John Clark

about 1780–3 December 1854 (Age 74)
Virginia, United States

The Life of John

John Clark was born about 1780, in Virginia, United States. He married Rebecca Hamilton Jones on 19 August 1806, in Pendleton, Kentucky, United States. They were the parents of at least 5 sons and 7 daughters. He lived in Greenville, Greenville Township, Floyd, Indiana, United States in 1850. He died on 3 December 1854, in Galena, Greenville Township, Floyd, Indiana, United States, at the age of 74, and was buried in Galena, Greenville Township, Floyd, Indiana, United States.

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Family Time Line

John Clark
1780–1854
Rebecca Hamilton Jones
1788–1858
Marriage: 19 August 1806
Mary Clark
1807–
Elizabeth Clark
1809–1874
Nancy Clark
1811–1883
Richard G Clark
1813–1825
Jane Clark
1815–
Phoebe Ann Clark
1817–1870
Martha Ann Clark
1819–1903
John W. Clark
1821–1891
Rebecca Clark
1823–1825
James J Clark
1825–1907
Azariah Clark
1827–
William B Clark
1830–1880

Spouse and Children

MARRIAGE
19 August 1806
Pendleton, Kentucky, United States
children

(12)

    Female1807–Female

    Elizabeth Clark

    Female1809–1874Female

    Female1811–1883Female

    Richard G Clark

    Male1813–1825Male

    Female1815–Female

+7 More Children

World Events (8)

1780 · Richmond Becomes the Capital

Age 0

On April 18, 1780 Richmond became the capital of Virginia. It was the temporary capital from 1780-1788.
1781 · The First Constitution

Age 1

Serving the newly created United States of America as the first constitution, the Articles of Confederation were an agreement among the 13 original states preserving the independence and sovereignty of the states. But with a limited central government, the Constitutional Convention came together to replace the Articles of Confederation with a more established Constitution and central government on where the states can be represented and voice their concerns and comments to build up the nation.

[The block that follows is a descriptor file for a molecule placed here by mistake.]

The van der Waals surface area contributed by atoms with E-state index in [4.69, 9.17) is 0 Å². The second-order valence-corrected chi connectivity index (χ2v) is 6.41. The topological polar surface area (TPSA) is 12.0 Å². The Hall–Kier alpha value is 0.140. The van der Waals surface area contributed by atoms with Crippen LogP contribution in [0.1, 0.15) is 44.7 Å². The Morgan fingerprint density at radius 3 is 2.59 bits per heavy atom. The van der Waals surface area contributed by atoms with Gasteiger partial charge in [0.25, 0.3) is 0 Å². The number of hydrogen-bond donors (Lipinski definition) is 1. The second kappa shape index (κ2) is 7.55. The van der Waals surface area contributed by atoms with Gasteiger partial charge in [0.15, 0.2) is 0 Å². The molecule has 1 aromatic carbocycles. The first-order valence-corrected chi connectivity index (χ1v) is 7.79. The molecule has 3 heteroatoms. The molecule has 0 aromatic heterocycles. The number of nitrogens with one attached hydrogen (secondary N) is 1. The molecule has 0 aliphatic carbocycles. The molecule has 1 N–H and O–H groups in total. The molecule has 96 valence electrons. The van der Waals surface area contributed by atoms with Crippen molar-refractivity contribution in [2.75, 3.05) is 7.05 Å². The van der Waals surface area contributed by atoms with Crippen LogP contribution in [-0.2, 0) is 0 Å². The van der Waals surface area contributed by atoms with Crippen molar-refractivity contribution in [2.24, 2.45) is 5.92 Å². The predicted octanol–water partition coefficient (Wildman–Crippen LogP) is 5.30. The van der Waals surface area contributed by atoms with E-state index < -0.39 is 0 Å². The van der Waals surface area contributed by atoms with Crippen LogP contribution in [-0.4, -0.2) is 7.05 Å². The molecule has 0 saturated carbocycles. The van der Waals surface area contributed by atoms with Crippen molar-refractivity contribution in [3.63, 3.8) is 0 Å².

1800 · Movement to Washington D.C.

Age 20

While the growth of the new nation was exponential, the United States didn’t have permanent location to house the Government. The First capital was temporary in New York City but by the second term of George Washington the Capital moved to Philadelphia for the following 10 years. Ultimately during the Presidency of John Adams, the Capital found a permanent home in the District of Columbia.

Name Meaning

English: occupational name for a scribe or secretary, originally a member of a minor religious order who undertook such duties. The word clerc denoted a member of a religious order, from Old English cler(e)c ‘priest’, reinforced by Old French clerc. Both are from Late Latin clericus, from Greek klērikos, a derivative of klēros ‘inheritance’, ‘legacy’, with reference to the priestly tribe of Levites ( see Levy ) ‘whose inheritance was the Lord’. In medieval Christian Europe, clergy in minor orders were permitted to marry and so found families; thus the surname could become established. In the Middle Ages it was virtually only members of religious orders who learned to read and write, so that the term clerk came to denote any literate man.

LOAD TEST -- Dictionary of American Family Names © Patrick Hanks 2003, 2006.

Possible Related Names

Sources (3)

  • John Clark, "United States Census, 1850"
  • John Clark, "Kentucky, County Marriages, 1797-1954"
  • John Clark, "Kentucky, County Marriages, 1797-1954"

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